With the death of Peter Gowan on 12 June 2009, the international left has lost one of its most astute political analysts, and New Left Review the most generous and steadfast of comrades. Peter was a socialist intellectual of the highest calibre, combining enormous energy and independence of mind with a truly collective spirit. A contributor to nlr from the 1970s, he joined the editorial committee in 1984; his interventions in the journal constitute a substantial body of analysis in their own right. His work was translated into many languages and he had readers on every continent; unlike some, he was incredibly patient in replying to their e-mails. He loved a good argument, although he was always extremely courteous to his critics.footnote1 For me the loss is also deeply personal. He was a close friend and comrade since we first met as activists in the Vietnam Solidarity Campaign in 1967. There is little that we did not discuss over the last four decades.

Peter was born in 1946, three years after his sister Philippa. They were war babies in the classic sense: their father, a Canadian officer of Scottish ancestry stationed in wartime Glasgow, was already married. Their mother, Jean MacDonald, came from a well-off Glaswegian family who were stunned when she broke her engagement to a local and opted for her mysterious Canadian. The two children were born in her father’s house in Glasgow. When it was hurriedly sold after his death, she moved to Belfast and brought up the children as a single parent, with occasional ‘unofficial’ help from her brothers which paid for Peter’s education. Philippa and Peter were never to meet their father, something that undoubtedly left a deep mark on him; he discussed it with me at various times over the years. It was only with the arrival of his own children that the torment over his missing parent lessened, though it never quite disappeared. He himself was a wonderful father to his four sons and spent enormous amounts of time with them and their friends, discussing each and every problem with the same energy that he applied to questions of politics and theory and, in more relaxed moments, to gardening.

Young Gowan was sent to Orwell Park prep school and later to Haileybury College, an institution that had initially been set up in 1806 by the East India Company to educate civil servants destined for the colonies. After 1858 its doors were opened to all, and the school developed a reputation for liberal scholarship. Clement Attlee had been a pupil and a pride in the reforms of his government permeated the school in the 1950s. Peter became a committed supporter of the Labour Party while at Haileybury. It was primarily his sister’s influence that pushed him to the left: then a Christian socialist, she was active in cnd (led by Canon Collins) and the Anti-Apartheid movement (led by Bishop Ambrose Reeves). At the University of Southampton, as he explains in the interview below, one of his more inspirational lecturers was Miriam Daly, an independent-minded Irishwoman who radicalized him further.footnote2 She encouraged him to study the Russian Revolution and its legacy, which soon became an obsession. Peter was never satisfied until he had read everything he could possibly lay his hands on, and in this case the literature was enormous. He embarked on post-graduate work at the Centre for Russian and East European Studies at the University of Birmingham, where the staff included the formidable scholar R.W. Davies. But revolution was in the air and he did not finish his PhD; something I never heard him regret.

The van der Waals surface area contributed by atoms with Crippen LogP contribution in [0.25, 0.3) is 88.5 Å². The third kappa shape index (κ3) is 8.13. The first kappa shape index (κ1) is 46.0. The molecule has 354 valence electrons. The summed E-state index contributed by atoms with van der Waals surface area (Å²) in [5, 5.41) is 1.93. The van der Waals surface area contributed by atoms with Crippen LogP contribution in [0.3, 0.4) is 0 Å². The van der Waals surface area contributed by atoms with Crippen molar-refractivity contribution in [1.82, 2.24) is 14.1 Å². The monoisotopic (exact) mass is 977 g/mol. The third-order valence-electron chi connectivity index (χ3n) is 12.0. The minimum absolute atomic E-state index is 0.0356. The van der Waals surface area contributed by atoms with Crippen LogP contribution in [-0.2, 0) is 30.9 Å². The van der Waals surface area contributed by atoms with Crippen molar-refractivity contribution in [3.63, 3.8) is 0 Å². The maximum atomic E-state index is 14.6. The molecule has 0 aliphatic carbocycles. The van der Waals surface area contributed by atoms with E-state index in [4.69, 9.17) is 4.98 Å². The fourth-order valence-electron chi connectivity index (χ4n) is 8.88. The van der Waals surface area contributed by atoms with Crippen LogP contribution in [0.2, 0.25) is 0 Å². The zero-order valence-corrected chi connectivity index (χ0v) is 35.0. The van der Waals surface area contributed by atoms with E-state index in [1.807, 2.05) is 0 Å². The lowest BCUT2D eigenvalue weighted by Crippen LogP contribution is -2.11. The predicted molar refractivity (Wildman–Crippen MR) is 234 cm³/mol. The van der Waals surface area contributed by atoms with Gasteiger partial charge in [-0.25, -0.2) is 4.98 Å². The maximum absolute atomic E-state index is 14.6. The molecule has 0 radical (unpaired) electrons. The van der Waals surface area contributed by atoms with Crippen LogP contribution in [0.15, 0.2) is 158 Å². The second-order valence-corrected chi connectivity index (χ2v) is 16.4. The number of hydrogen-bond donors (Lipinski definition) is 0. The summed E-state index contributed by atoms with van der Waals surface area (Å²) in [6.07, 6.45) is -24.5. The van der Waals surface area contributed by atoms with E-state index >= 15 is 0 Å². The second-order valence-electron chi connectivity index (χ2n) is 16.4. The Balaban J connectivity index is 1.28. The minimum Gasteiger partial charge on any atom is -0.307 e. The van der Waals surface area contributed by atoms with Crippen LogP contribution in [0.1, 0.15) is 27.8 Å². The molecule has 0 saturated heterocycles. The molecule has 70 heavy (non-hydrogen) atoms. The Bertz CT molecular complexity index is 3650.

From 1968 until 1976, Peter was deeply involved as a militant in the International Marxist Group (img). What had attracted a number of us to this tiny group was both its considered anti-Stalinism and, more importantly, its intransigent internationalism: it was the British section of the Fourth International, which had activists in every continent, including many who functioned in conditions of clandestinity under the dictatorships of Latin America and Southern Europe, above all Portugal, Greece and Spain. Revolutionary politics was a full-time engagement; if the routines could be tedious, there was much in this existence that was rewarding. Above all, the world political situation demanded intervention: the Vietnamese resistance to the United States, the Cuban Revolution and Che Guevara’s odyssey, the eruption of the working class in France, Italy and Britain, with the huge miners’ strike that brought down the Conservative government in 1974, the same year that the Portuguese revolution toppled the dictatorship.